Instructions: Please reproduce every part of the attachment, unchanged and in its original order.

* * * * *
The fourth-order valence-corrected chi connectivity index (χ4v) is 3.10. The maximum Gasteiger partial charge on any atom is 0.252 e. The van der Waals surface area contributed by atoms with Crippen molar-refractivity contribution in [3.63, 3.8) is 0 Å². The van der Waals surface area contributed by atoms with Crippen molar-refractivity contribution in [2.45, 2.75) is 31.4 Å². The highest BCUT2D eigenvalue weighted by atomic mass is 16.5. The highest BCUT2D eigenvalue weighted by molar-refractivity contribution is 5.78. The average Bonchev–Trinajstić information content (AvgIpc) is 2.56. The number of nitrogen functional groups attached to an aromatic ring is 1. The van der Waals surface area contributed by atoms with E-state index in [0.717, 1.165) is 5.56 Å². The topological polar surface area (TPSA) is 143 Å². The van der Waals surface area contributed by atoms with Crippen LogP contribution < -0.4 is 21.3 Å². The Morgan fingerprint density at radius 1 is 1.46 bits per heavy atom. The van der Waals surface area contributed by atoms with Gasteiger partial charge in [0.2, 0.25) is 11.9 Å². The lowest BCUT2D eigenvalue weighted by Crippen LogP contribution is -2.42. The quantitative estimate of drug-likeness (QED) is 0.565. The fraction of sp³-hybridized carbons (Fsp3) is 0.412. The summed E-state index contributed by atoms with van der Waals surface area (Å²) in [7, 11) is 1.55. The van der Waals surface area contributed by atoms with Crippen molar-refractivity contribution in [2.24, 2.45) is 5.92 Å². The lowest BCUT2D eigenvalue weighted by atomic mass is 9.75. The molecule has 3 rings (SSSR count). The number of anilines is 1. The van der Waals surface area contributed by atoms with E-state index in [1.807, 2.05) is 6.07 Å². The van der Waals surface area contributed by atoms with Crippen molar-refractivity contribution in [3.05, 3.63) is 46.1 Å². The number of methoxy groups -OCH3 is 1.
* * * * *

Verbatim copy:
The fourth-order valence-corrected chi connectivity index (χ4v) is 3.10. The maximum Gasteiger partial charge on any atom is 0.252 e. The van der Waals surface area contributed by atoms with Crippen molar-refractivity contribution in [3.63, 3.8) is 0 Å². The van der Waals surface area contributed by atoms with Crippen molar-refractivity contribution in [2.45, 2.75) is 31.4 Å². The highest BCUT2D eigenvalue weighted by atomic mass is 16.5. The highest BCUT2D eigenvalue weighted by molar-refractivity contribution is 5.78. The average Bonchev–Trinajstić information content (AvgIpc) is 2.56. The number of nitrogen functional groups attached to an aromatic ring is 1. The van der Waals surface area contributed by atoms with E-state index in [0.717, 1.165) is 5.56 Å². The topological polar surface area (TPSA) is 143 Å². The van der Waals surface area contributed by atoms with Crippen LogP contribution < -0.4 is 21.3 Å². The Morgan fingerprint density at radius 1 is 1.46 bits per heavy atom. The van der Waals surface area contributed by atoms with Gasteiger partial charge in [0.2, 0.25) is 11.9 Å². The lowest BCUT2D eigenvalue weighted by Crippen LogP contribution is -2.42. The quantitative estimate of drug-likeness (QED) is 0.565. The fraction of sp³-hybridized carbons (Fsp3) is 0.412. The summed E-state index contributed by atoms with van der Waals surface area (Å²) in [7, 11) is 1.55. The van der Waals surface area contributed by atoms with Crippen molar-refractivity contribution in [2.24, 2.45) is 5.92 Å². The lowest BCUT2D eigenvalue weighted by atomic mass is 9.75. The molecule has 3 rings (SSSR count). The number of anilines is 1. The van der Waals surface area contributed by atoms with E-state index in [1.807, 2.05) is 6.07 Å². The van der Waals surface area contributed by atoms with Crippen molar-refractivity contribution in [3.05, 3.63) is 46.1 Å². The number of methoxy groups -OCH3 is 1.